Piggy and I are going to take our annual short break. Running BGR is always hard work, but this has been one for the record books! We’ve absorbed a lot of confusion, panic, and sadness through our inboxes this year. So we’re going to do our best to unplug and mentally refresh ourselves with a nice long vacation.

… Hahaha psych! We’re gonna use that time to catch up on tedious admin work. If anyone tells you blogging is an easy way to get rich quick, kindly punch them in the chest. Aim for the heart.

It’s been a helluva year, y’all. I wanted to leave you with a story to contemplate over the holiday. Given how shitty everything has been, I felt compelled to make it a happy one. Or at least a hopeful one. In fact, I’m gonna give you the most hopeful story I’ve got.

Today I’m going to tell you about a person who changed my life.

It’s a true story about how our everyday actions have wider and deeper impacts than we can ever know. It’s a little star that’s always helped guide me, especially in moments of personal cynicism and despair. When I feel powerless, it reminds me I’m not. As we face a winter that feels magnitudes longer, darker, and more isolated than usual, I thought everyone could use a story like this.

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If someone else's generosity makes you uncomfortable, dig deep and figure out why. Your gut may be telling you something your brain ain't ready to hear.

Ask the Bitches: “How Do I Put a Stop to Unwanted Monetary Gifts?”

Since we’re all living through fairly doomy and gloomy times, I want to occasionally slip in a question that’s firmly in the category of a nice-to-have problem.

Just such a question appeared in our Patreon inbox this week. (Patreon donors get direct access to the single glowing brain that Piggy and I share, and can ask us questions directly, which we are guaranteed to answer!) Since this question involves some venting about their family members, I’ll protect their identity by calling them Fran.

Hey Powerful Sunflowers, 

I’m a financially secure adult in my late twenties. My husband and I are homeowners and prolific savers. We’re doing great! However, my parents still insist on treating us like kids.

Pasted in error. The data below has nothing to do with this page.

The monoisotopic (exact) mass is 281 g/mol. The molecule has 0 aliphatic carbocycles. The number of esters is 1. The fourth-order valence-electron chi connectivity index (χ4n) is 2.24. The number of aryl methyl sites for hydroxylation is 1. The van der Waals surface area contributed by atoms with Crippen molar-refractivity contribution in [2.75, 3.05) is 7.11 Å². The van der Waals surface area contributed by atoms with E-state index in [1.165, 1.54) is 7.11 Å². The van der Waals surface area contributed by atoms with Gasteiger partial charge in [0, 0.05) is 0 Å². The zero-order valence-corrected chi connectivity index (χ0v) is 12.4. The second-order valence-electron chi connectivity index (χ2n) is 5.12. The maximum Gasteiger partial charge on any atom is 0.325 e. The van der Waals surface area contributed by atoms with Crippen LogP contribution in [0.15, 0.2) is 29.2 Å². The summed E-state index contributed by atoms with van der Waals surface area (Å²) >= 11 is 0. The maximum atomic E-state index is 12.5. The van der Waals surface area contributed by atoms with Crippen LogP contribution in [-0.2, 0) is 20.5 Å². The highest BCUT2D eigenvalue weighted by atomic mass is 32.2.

My father loves to give me money anytime I go to visit. It was awesome when I was in college, but started to feel infantilizing as I’ve grown. So I started to refuse to take his money, but he sneaks it into my purse!

It’s always more than a hundred dollars. Sometimes much more. 

I donate it when I find it, but it’s still frustrating! I really do not need or want my parents’ money. So it’s partially a money question and partially a relationship question. Is there anything I can do to stop taking the money? And if not, is there a better way to be using it? 

Thanks Bitches.

– Patreon Donor Fran
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It is NOT normal for parents to hang the threat of homelessness and poverty over their teenage child's head.

Ask the Bitches: “I Just Turned 18 and My Parents Are Kicking Me Out. How Do I Brace Myself?”

Today’s question is from a Patreon donor I’ll call Star. It will include a lot of discussions about abusive parental relationships, so please be forewarned.

Star is in a Patreon tier that guarantees we will answer one question. We often do so privately, as the circumstances are often quite particular. But sometimes we post them publically as articles if we think they would be helpful to others. That’s the case with today’s letter.

Hello! I just became a Patron. I’m currently in a situation where my family has been threatening to kick me out of the house. I just turned eighteen two weeks ago, so my adult legs are a bit wobbly. I’m trying to save up for a car, as that’s most important to me right now. My question is: Do you queen genius bitches know if there’s any way I could get government assistance? Or any advice as to how I can move out from my abusive home on my own terms, but as soon as possible? Thank you in advance.

We’re so sorry you’re in this situation.

Eighteen has to be the most fraught age for the relationship between children and parents. It’s normal for once-loving family relationships to feel strained as you all struggle to adjust to the transformation from dependent child to independent adult.

But it is not normal for parents to hang the threat of homelessness and poverty over their teenage child’s head. I really wish you weren’t going through this.